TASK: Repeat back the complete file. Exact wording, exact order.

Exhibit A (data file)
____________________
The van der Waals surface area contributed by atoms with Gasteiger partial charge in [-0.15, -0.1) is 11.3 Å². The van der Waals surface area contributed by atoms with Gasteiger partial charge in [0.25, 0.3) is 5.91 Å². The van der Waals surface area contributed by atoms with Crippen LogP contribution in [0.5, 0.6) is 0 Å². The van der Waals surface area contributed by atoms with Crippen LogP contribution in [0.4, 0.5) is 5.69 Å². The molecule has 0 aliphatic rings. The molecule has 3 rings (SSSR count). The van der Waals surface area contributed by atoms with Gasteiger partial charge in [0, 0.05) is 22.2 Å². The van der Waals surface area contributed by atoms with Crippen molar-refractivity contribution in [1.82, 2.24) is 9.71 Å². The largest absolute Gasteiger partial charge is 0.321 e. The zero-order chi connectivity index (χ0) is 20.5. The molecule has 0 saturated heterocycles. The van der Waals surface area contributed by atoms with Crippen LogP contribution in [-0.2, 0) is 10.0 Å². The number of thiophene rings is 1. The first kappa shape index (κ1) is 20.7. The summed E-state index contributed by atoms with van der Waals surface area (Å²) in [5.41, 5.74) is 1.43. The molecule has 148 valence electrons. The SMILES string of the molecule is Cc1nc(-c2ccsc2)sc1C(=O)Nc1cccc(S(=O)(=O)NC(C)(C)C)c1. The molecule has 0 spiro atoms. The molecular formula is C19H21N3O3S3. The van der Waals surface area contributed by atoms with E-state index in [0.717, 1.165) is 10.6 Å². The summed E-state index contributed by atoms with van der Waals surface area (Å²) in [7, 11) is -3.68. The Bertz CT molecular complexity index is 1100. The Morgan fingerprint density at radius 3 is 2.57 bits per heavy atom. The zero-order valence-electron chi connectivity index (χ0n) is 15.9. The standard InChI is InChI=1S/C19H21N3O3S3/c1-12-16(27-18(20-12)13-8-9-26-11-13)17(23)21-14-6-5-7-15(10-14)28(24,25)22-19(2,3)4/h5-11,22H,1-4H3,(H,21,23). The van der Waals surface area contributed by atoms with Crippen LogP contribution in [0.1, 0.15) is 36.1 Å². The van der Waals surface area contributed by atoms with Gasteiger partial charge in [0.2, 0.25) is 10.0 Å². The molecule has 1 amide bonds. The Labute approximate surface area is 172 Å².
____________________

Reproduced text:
The van der Waals surface area contributed by atoms with Gasteiger partial charge in [-0.15, -0.1) is 11.3 Å². The van der Waals surface area contributed by atoms with Gasteiger partial charge in [0.25, 0.3) is 5.91 Å². The van der Waals surface area contributed by atoms with Crippen LogP contribution in [0.5, 0.6) is 0 Å². The van der Waals surface area contributed by atoms with Crippen LogP contribution in [0.4, 0.5) is 5.69 Å². The molecule has 0 aliphatic rings. The molecule has 3 rings (SSSR count). The van der Waals surface area contributed by atoms with Gasteiger partial charge in [0, 0.05) is 22.2 Å². The van der Waals surface area contributed by atoms with Crippen molar-refractivity contribution in [1.82, 2.24) is 9.71 Å². The largest absolute Gasteiger partial charge is 0.321 e. The zero-order chi connectivity index (χ0) is 20.5. The molecule has 0 saturated heterocycles. The van der Waals surface area contributed by atoms with Crippen LogP contribution in [-0.2, 0) is 10.0 Å². The number of thiophene rings is 1. The first kappa shape index (κ1) is 20.7. The summed E-state index contributed by atoms with van der Waals surface area (Å²) in [5.41, 5.74) is 1.43. The molecule has 148 valence electrons. The SMILES string of the molecule is Cc1nc(-c2ccsc2)sc1C(=O)Nc1cccc(S(=O)(=O)NC(C)(C)C)c1. The molecule has 0 spiro atoms. The molecular formula is C19H21N3O3S3. The van der Waals surface area contributed by atoms with E-state index in [0.717, 1.165) is 10.6 Å². The summed E-state index contributed by atoms with van der Waals surface area (Å²) in [7, 11) is -3.68. The Bertz CT molecular complexity index is 1100. The Morgan fingerprint density at radius 3 is 2.57 bits per heavy atom. The zero-order valence-electron chi connectivity index (χ0n) is 15.9. The standard InChI is InChI=1S/C19H21N3O3S3/c1-12-16(27-18(20-12)13-8-9-26-11-13)17(23)21-14-6-5-7-15(10-14)28(24,25)22-19(2,3)4/h5-11,22H,1-4H3,(H,21,23). The van der Waals surface area contributed by atoms with Crippen LogP contribution in [0.1, 0.15) is 36.1 Å². The van der Waals surface area contributed by atoms with Gasteiger partial charge in [0.2, 0.25) is 10.0 Å². The molecule has 1 amide bonds. The Labute approximate surface area is 172 Å².